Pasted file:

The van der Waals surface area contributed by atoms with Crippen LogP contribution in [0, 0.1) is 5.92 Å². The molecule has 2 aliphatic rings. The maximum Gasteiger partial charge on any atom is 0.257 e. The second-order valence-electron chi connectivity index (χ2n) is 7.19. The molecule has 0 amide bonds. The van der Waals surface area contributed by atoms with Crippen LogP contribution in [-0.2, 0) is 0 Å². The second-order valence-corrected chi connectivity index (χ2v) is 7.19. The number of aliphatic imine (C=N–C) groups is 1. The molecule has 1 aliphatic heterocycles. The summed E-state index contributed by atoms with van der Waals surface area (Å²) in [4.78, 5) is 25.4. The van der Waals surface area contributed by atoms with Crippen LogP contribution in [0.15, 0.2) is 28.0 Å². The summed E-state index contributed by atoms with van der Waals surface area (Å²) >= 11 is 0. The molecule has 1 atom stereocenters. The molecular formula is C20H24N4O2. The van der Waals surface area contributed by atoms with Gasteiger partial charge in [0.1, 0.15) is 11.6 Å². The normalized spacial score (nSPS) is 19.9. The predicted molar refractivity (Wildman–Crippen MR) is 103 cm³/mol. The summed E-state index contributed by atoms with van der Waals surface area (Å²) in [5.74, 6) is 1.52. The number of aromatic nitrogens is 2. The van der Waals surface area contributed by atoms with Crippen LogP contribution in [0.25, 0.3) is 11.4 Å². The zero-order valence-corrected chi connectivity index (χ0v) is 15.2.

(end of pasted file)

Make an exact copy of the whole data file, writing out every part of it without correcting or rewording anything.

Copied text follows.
The van der Waals surface area contributed by atoms with Crippen LogP contribution in [0, 0.1) is 5.92 Å². The molecule has 2 aliphatic rings. The maximum Gasteiger partial charge on any atom is 0.257 e. The second-order valence-electron chi connectivity index (χ2n) is 7.19. The molecule has 0 amide bonds. The van der Waals surface area contributed by atoms with Crippen LogP contribution in [-0.2, 0) is 0 Å². The second-order valence-corrected chi connectivity index (χ2v) is 7.19. The number of aliphatic imine (C=N–C) groups is 1. The molecule has 1 aliphatic heterocycles. The summed E-state index contributed by atoms with van der Waals surface area (Å²) in [4.78, 5) is 25.4. The van der Waals surface area contributed by atoms with Crippen LogP contribution in [0.15, 0.2) is 28.0 Å². The summed E-state index contributed by atoms with van der Waals surface area (Å²) >= 11 is 0. The molecule has 1 atom stereocenters. The molecular formula is C20H24N4O2. The van der Waals surface area contributed by atoms with Gasteiger partial charge in [0.1, 0.15) is 11.6 Å². The normalized spacial score (nSPS) is 19.9. The predicted molar refractivity (Wildman–Crippen MR) is 103 cm³/mol. The summed E-state index contributed by atoms with van der Waals surface area (Å²) in [5.74, 6) is 1.52. The number of aromatic nitrogens is 2. The van der Waals surface area contributed by atoms with Crippen LogP contribution in [0.25, 0.3) is 11.4 Å². The zero-order valence-corrected chi connectivity index (χ0v) is 15.2.